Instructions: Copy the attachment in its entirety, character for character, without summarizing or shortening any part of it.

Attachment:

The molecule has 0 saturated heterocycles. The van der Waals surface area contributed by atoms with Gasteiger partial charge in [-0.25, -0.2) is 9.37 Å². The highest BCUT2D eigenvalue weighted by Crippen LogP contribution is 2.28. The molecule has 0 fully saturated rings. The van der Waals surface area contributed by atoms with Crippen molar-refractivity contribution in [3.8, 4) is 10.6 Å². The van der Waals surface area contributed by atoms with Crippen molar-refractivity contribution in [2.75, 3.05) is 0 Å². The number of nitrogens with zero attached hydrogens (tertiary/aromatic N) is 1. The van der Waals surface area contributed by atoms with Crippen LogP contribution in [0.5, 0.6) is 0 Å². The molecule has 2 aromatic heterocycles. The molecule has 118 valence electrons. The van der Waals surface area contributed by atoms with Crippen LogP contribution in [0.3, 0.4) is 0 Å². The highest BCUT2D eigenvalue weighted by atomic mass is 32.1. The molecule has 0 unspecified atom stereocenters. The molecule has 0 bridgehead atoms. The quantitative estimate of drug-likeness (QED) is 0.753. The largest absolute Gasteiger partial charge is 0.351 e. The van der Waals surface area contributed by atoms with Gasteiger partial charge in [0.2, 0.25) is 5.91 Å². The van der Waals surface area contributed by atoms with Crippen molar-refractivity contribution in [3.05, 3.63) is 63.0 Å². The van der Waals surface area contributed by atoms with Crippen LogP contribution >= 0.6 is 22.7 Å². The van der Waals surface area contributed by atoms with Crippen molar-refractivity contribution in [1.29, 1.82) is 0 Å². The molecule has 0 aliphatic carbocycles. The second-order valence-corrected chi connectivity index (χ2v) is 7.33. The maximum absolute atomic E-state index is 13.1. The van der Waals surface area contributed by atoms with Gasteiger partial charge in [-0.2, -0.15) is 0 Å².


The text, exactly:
The molecule has 0 saturated heterocycles. The van der Waals surface area contributed by atoms with Gasteiger partial charge in [-0.25, -0.2) is 9.37 Å². The highest BCUT2D eigenvalue weighted by Crippen LogP contribution is 2.28. The molecule has 0 fully saturated rings. The van der Waals surface area contributed by atoms with Crippen molar-refractivity contribution in [3.8, 4) is 10.6 Å². The van der Waals surface area contributed by atoms with Crippen molar-refractivity contribution in [2.75, 3.05) is 0 Å². The number of nitrogens with zero attached hydrogens (tertiary/aromatic N) is 1. The van der Waals surface area contributed by atoms with Crippen LogP contribution in [0.5, 0.6) is 0 Å². The molecule has 2 aromatic heterocycles. The molecule has 118 valence electrons. The van der Waals surface area contributed by atoms with Crippen LogP contribution in [0.3, 0.4) is 0 Å². The highest BCUT2D eigenvalue weighted by atomic mass is 32.1. The molecule has 0 unspecified atom stereocenters. The molecule has 0 bridgehead atoms. The quantitative estimate of drug-likeness (QED) is 0.753. The largest absolute Gasteiger partial charge is 0.351 e. The van der Waals surface area contributed by atoms with Gasteiger partial charge in [0.2, 0.25) is 5.91 Å². The van der Waals surface area contributed by atoms with Crippen molar-refractivity contribution in [3.05, 3.63) is 63.0 Å². The van der Waals surface area contributed by atoms with Crippen LogP contribution >= 0.6 is 22.7 Å². The van der Waals surface area contributed by atoms with Crippen molar-refractivity contribution in [1.29, 1.82) is 0 Å². The molecule has 0 aliphatic carbocycles. The second-order valence-corrected chi connectivity index (χ2v) is 7.33. The maximum absolute atomic E-state index is 13.1. The van der Waals surface area contributed by atoms with Gasteiger partial charge in [-0.2, -0.15) is 0 Å².